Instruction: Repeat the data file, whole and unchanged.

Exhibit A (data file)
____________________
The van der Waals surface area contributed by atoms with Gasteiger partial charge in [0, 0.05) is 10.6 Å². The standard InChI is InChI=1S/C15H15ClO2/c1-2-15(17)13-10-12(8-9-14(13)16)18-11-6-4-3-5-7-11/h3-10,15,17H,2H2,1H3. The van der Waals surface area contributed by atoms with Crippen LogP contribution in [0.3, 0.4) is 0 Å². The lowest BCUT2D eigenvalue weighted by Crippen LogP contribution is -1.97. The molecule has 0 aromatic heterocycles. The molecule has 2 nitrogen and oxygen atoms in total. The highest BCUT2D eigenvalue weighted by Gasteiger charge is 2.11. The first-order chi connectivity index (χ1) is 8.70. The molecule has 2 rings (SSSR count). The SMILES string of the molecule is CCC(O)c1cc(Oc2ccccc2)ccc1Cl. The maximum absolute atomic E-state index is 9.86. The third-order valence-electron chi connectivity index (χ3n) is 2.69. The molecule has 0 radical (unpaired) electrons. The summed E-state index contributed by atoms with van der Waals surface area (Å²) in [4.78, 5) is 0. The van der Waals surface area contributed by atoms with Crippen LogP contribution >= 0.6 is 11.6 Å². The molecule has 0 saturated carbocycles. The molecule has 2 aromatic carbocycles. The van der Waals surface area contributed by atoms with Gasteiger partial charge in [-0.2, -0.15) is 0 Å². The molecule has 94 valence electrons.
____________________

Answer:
The van der Waals surface area contributed by atoms with Gasteiger partial charge in [0, 0.05) is 10.6 Å². The standard InChI is InChI=1S/C15H15ClO2/c1-2-15(17)13-10-12(8-9-14(13)16)18-11-6-4-3-5-7-11/h3-10,15,17H,2H2,1H3. The van der Waals surface area contributed by atoms with Crippen LogP contribution in [0.3, 0.4) is 0 Å². The lowest BCUT2D eigenvalue weighted by Crippen LogP contribution is -1.97. The molecule has 0 aromatic heterocycles. The molecule has 2 nitrogen and oxygen atoms in total. The highest BCUT2D eigenvalue weighted by Gasteiger charge is 2.11. The first-order chi connectivity index (χ1) is 8.70. The molecule has 2 rings (SSSR count). The SMILES string of the molecule is CCC(O)c1cc(Oc2ccccc2)ccc1Cl. The maximum absolute atomic E-state index is 9.86. The third-order valence-electron chi connectivity index (χ3n) is 2.69. The molecule has 0 radical (unpaired) electrons. The summed E-state index contributed by atoms with van der Waals surface area (Å²) in [4.78, 5) is 0. The van der Waals surface area contributed by atoms with Crippen LogP contribution >= 0.6 is 11.6 Å². The molecule has 0 saturated carbocycles. The molecule has 2 aromatic carbocycles. The van der Waals surface area contributed by atoms with Gasteiger partial charge in [-0.2, -0.15) is 0 Å². The molecule has 94 valence electrons.